REPLACING the current voting system in Swansea with proportional representation is more likely to lead to a candidate with extreme views being elected and some councillors having a disproportionate influence, a cabinet member said.
Wales Green Party councillor Chris Evans asked if the authority would consider switching from the existing “first past the post” system to proportional representation in 2027 when voters go to the polls again.
Councils in Wales can opt to make this change following the introduction of new legislation, as long as they agree to do so by mid-November next year.
Cllr Evans, who represents Mayals, said he felt proportional representation would improve public participation in elections and be healthier for democracy.
But Cllr David Hopkins, cabinet member for corporate service and performance, said in a written reply that proportional representation could result in unstable coalition administrations which lacked direction and focus.
He said coalitions often diluted what they offered the public before the election and that the smallest parties, or individuals, could gain a disproportionate influence.
Cllr Hopkins said: “At a local level the risks are more pronounced as a scenario could arise where an individual with extreme views, who may have only gathered a few hundred votes, may be placed in a powerful position to prevent delivery of what hundreds of thousands of people have voted for.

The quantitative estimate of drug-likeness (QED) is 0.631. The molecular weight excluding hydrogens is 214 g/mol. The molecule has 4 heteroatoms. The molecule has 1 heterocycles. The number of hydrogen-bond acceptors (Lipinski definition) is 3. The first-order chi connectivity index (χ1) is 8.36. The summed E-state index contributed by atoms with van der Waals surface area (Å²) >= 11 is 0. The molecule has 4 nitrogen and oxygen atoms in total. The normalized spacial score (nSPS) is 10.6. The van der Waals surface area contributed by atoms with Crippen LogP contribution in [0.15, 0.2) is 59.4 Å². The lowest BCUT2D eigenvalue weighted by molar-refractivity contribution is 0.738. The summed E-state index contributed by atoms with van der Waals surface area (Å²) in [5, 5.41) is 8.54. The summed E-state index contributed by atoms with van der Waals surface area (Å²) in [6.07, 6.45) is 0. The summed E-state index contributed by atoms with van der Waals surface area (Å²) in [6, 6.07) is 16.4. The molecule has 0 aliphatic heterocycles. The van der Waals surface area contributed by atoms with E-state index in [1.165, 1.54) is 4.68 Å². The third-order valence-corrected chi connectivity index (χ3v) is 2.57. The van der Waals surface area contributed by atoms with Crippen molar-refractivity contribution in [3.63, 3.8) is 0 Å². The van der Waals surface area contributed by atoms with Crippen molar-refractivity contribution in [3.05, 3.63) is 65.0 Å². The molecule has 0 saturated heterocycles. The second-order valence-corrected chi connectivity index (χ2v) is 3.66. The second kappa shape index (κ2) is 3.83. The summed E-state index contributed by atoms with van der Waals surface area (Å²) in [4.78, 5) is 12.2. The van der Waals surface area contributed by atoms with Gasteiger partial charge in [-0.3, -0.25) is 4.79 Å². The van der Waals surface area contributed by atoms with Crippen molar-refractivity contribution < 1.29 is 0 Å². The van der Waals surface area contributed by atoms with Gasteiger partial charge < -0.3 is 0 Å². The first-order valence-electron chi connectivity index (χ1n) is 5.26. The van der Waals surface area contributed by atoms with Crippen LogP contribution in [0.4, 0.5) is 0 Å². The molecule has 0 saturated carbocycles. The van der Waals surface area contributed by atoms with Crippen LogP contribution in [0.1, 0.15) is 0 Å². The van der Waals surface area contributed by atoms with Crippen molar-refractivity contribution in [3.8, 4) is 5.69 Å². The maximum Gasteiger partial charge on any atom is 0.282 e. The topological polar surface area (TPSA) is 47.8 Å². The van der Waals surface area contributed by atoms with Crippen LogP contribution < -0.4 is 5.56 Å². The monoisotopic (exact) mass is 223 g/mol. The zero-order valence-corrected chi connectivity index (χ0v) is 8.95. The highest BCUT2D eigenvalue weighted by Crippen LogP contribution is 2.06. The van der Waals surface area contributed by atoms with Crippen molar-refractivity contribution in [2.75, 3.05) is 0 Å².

“Successful administrations are often those that have stable majorities and clear priorities.”
The current system asks a voter to place a cross next to their preferred candidate on the ballot paper. The candidate with the most votes, be it one or 5,000, is elected.
Supporters of proportional representation argue that their system results in elected bodies which more accurately reflect the varied political opinions in an area.
Councils in Scotland use a proportional system called the single transferable vote (STV) in elections, which lets voters rank candidates by preference in multi-councillor wards.
The STV method is the one that councils in Wales can choose. It works as follows:
- Each candidate needs to reach a minimum number of votes, called a quota, to be elected
- The first preference votes for each candidate are added up, and candidates who achieve this quota are elected
- Surplus votes from candidates who hit the quota go to second preference candidates
- Votes from the candidate with the fewest first preference votes who do not achieve the quota are eliminated. Their votes go to the second preference.
- The counting progresses and eventually each electoral ward has a full complement of councillors.
Any Welsh council which wanted to transfer from first past the post to STV would need to hold a public consultation and pass a resolution of with the support of at least two-thirds of councillors. It would also have to notify the Welsh Government and the Local Democracy and Boundary Commission.
The first past the post system doesn’t mean there can’t be coalitions. In Swansea, the Liberal Democrats and Independents formed administrations together, before Labour took control in 2012. Carmarthenshire Council is currently run by a Plaid Cymru-Independent coalition.
Cllr Hopkins said: “The reality is that no voting system is perfect.”